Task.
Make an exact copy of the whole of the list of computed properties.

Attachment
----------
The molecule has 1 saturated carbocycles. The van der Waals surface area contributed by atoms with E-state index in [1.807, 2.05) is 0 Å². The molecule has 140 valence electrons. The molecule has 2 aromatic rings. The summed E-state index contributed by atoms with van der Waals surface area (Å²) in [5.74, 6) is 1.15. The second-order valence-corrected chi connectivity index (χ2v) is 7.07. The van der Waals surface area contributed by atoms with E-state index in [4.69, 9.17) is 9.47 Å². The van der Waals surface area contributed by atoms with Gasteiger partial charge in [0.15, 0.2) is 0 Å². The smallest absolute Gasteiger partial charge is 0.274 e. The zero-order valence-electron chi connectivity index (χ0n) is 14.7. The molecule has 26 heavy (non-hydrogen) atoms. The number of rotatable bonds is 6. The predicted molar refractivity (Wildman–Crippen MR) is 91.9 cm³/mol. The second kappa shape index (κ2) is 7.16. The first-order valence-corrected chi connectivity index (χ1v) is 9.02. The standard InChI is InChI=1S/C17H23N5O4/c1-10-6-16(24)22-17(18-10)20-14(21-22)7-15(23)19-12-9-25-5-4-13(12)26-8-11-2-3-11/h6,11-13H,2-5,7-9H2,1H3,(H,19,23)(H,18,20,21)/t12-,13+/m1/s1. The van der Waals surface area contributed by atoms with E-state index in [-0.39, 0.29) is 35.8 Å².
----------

The molecule has 1 saturated carbocycles. The van der Waals surface area contributed by atoms with E-state index in [1.807, 2.05) is 0 Å². The molecule has 140 valence electrons. The molecule has 2 aromatic rings. The summed E-state index contributed by atoms with van der Waals surface area (Å²) in [5.74, 6) is 1.15. The second-order valence-corrected chi connectivity index (χ2v) is 7.07. The van der Waals surface area contributed by atoms with E-state index in [4.69, 9.17) is 9.47 Å². The van der Waals surface area contributed by atoms with Gasteiger partial charge in [0.15, 0.2) is 0 Å². The smallest absolute Gasteiger partial charge is 0.274 e. The zero-order valence-electron chi connectivity index (χ0n) is 14.7. The molecule has 26 heavy (non-hydrogen) atoms. The number of rotatable bonds is 6. The predicted molar refractivity (Wildman–Crippen MR) is 91.9 cm³/mol. The second kappa shape index (κ2) is 7.16. The first-order valence-corrected chi connectivity index (χ1v) is 9.02. The standard InChI is InChI=1S/C17H23N5O4/c1-10-6-16(24)22-17(18-10)20-14(21-22)7-15(23)19-12-9-25-5-4-13(12)26-8-11-2-3-11/h6,11-13H,2-5,7-9H2,1H3,(H,19,23)(H,18,20,21)/t12-,13+/m1/s1. The van der Waals surface area contributed by atoms with E-state index in [-0.39, 0.29) is 35.8 Å².